9 July 2015
We discovered by accident that a Tube strike was planned for the Thursday of our stay, with the tubes starting to shut down from early evening on Wednesday. This wasn't a major drama for us as our hotel was so central that we just arranged our day around things we could reach by walking.
The first walk we chose was Inside Covent Garden. It was excellent (as these walks usually are). Initially we were told about the history of Covent Garden, then we went to St Paul's Church, Covent Garden (which I had not been able to get into on Sunday). It is known as "the Actor's Church" and contains memorials to all sorts of actors and entertainers. Outside the church there is one of the last night-watchman's boxes, used by the night-watchmen to keep dry or to lock up miscreants while there were watching the graveyard looking out for "resurrection men" (i.e. body snatchers). It looks like a Tardis, and I really wonder if it was the inspiration for the Police Call box.
|St Paul's Covent Garden|
Then we were taken into Simpson's-in-the-Strand. It had been established as a coffee house in 1828 and had developed and changed over the years. It became noted for chess - even known as the home of chess - and it was one of the members who designed the chess pieces we know today. It developed a restaurant, known especially for its joints of beef carved at the tables. In one episode of Downton Abbey Lady Mary dined at Simpsons.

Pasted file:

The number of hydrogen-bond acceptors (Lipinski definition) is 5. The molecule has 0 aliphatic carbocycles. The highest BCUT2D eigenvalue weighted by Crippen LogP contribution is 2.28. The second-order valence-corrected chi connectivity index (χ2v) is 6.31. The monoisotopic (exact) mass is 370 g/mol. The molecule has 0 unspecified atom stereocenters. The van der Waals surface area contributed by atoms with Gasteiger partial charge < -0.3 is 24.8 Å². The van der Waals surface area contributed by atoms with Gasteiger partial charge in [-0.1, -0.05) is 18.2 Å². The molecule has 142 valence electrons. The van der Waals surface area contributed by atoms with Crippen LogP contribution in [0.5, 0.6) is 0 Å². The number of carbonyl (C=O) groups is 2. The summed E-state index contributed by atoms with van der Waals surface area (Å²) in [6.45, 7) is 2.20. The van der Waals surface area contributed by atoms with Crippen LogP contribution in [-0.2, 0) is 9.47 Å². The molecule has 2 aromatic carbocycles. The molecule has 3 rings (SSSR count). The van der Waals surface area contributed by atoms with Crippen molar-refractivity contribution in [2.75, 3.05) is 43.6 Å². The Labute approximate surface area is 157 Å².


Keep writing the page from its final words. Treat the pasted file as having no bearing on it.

We then looked at various other points of interest around the Strand before heading to Maiden Lane (which runs parallel to the Strand) to see Rules Restaurant. It is the oldest restaurant in England, having been established in 1798. We got to see inside before it had opened, so were able to see things like a private dining room that we wouldn't have been able to see during business hours. It was fascinating, and it was also used in an episode of Downton Abbey.
|Rules Main Dining Room|
|Private Dining Room|
|The Downton Abbey table|
We then looked at the undercroft at St Martin-in-the-Fields, which is located near Trafalgar Square. We actually had lunch there before walking down Whitehall for our next walk, and after lunch I did a brass rubbing.
The next walk was Old Westminster. By this time it had become quite hot. In the morning it had been cool and overcast, so we didn't think to bring hats and we certainly regretted that.
The Westminster Walk covered the British Parliament (correctly called the Palace of Westminster), St Margaret's Church (the one next to Westminster Abbey, the Political Saloons of Westminster and Westminster School (from the outside only, of course).
|Portcullis House (housing parliamentarians) and|
St Stephens Tower (housing the bell called Big Ben)
|The Palace of Westminster|
|St Stephen's Tower, Westminster Palace and |
By the time that walk ended we were hot and tired so had to stop for a drink. We then walked back along the embankment. There were enormous queues snaking along the footpaths of people trying to get onto a ferry (since there were no tubes) and I felt very sorry for them.
We had dinner in an old pub on the Strand called The Coal Hole where we had eaten last trip and then had an early night.